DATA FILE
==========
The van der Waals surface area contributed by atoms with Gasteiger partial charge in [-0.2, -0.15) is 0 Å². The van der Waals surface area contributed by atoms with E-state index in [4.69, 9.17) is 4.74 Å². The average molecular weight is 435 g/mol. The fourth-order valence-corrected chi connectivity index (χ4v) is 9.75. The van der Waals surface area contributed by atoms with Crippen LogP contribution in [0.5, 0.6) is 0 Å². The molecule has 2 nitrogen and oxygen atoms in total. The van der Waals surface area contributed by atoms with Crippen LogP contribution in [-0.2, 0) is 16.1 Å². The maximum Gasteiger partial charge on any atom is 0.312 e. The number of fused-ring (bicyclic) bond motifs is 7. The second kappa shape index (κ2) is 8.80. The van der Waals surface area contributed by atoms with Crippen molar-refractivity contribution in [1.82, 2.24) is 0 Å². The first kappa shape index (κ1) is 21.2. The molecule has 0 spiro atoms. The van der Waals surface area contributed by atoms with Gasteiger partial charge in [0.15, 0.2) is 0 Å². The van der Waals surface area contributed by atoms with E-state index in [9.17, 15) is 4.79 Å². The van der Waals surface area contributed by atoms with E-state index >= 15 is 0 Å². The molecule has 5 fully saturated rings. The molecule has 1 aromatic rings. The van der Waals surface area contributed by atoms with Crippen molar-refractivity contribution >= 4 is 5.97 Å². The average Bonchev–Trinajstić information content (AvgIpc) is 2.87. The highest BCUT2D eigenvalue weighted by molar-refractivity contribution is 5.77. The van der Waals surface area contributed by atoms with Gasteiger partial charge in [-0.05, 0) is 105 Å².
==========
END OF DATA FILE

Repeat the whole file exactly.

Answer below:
The van der Waals surface area contributed by atoms with Gasteiger partial charge in [-0.2, -0.15) is 0 Å². The van der Waals surface area contributed by atoms with E-state index in [4.69, 9.17) is 4.74 Å². The average molecular weight is 435 g/mol. The fourth-order valence-corrected chi connectivity index (χ4v) is 9.75. The van der Waals surface area contributed by atoms with Crippen LogP contribution in [0.5, 0.6) is 0 Å². The molecule has 2 nitrogen and oxygen atoms in total. The van der Waals surface area contributed by atoms with Crippen LogP contribution in [-0.2, 0) is 16.1 Å². The maximum Gasteiger partial charge on any atom is 0.312 e. The number of fused-ring (bicyclic) bond motifs is 7. The second kappa shape index (κ2) is 8.80. The van der Waals surface area contributed by atoms with Crippen molar-refractivity contribution in [1.82, 2.24) is 0 Å². The first kappa shape index (κ1) is 21.2. The molecule has 0 spiro atoms. The van der Waals surface area contributed by atoms with Gasteiger partial charge in [0.15, 0.2) is 0 Å². The van der Waals surface area contributed by atoms with E-state index in [9.17, 15) is 4.79 Å². The van der Waals surface area contributed by atoms with E-state index >= 15 is 0 Å². The molecule has 5 fully saturated rings. The molecule has 1 aromatic rings. The van der Waals surface area contributed by atoms with Crippen molar-refractivity contribution >= 4 is 5.97 Å². The average Bonchev–Trinajstić information content (AvgIpc) is 2.87. The highest BCUT2D eigenvalue weighted by molar-refractivity contribution is 5.77. The van der Waals surface area contributed by atoms with Gasteiger partial charge in [-0.05, 0) is 105 Å².